Against the run, Suh recorded more solo tackles than anyone on this list (37) and was credited with 38 offensive stops. His sheer size and strength are more than enough to make his own gap and, once he does, his speed gets him to the ball carrier in double quick time. He’s learned to time those bursts as his career has progressed, meaning he’s less likely to overshoot on his pursuit than in his early years.

As a pass rusher, Suh is equally destructive. 8 sacks and a massive 49 hurries/hits meant he was a threat on every down and didn’t allow opposing offenses any opportunity to relax. His speed off the line at the snap often catches blockers off guard although, if there is one criticism, his eagerness to hit the gap makes him prone to drawing a flag or two – 10 to be precise – but that’s a small price to pay for the sheer chaos he can cause.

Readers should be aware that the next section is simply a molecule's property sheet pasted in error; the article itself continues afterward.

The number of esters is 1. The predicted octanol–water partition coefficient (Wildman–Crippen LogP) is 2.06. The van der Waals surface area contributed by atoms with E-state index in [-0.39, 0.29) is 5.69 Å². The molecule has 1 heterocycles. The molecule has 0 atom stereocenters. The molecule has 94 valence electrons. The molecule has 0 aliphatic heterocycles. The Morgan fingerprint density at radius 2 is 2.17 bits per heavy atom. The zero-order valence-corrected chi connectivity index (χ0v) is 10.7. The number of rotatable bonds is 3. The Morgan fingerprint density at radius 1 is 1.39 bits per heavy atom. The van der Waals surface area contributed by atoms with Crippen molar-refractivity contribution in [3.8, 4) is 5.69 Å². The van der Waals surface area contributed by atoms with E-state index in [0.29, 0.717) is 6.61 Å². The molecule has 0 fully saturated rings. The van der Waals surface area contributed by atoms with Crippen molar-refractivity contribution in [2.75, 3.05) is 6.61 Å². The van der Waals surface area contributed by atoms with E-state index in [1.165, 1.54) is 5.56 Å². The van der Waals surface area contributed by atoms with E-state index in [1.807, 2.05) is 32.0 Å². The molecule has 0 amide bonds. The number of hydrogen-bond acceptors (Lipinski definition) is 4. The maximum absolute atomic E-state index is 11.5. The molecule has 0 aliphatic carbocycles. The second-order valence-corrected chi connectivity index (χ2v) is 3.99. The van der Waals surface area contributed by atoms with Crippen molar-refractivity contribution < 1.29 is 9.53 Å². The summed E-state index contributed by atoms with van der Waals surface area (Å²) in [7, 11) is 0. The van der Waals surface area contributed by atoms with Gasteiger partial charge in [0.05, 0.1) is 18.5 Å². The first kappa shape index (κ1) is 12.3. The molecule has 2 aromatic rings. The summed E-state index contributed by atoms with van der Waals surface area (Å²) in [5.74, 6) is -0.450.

As mentioned, it was a tough decision to put Suh at 2 on this list, but there is the unknown of settling in to a new defensive line in Miami and the challenges that will bring. There’s no doubt Suh is good enough to overcome those, but it’s enough to allow my Number 1 to shade the top spot…


  1. Aaron Donald

Whilst DT wasn’t necessarily high on the Rams’ list of needs coming in to the 2014 draft, Jeff Fischer chose to use the 13th overall pick to take what they considered to be Best Available and make Donald a Ram. As it transpired, it was an excellent choice.

Make no mistake; the Rookie out of Pittsburgh had an exceptionally good first year. He was voted the AP Defensive Rookie of the Year, became the first Rookie to be voted to the Pro Bowl since 1993, and quickly established himself as one of the best defensive tackles in the League.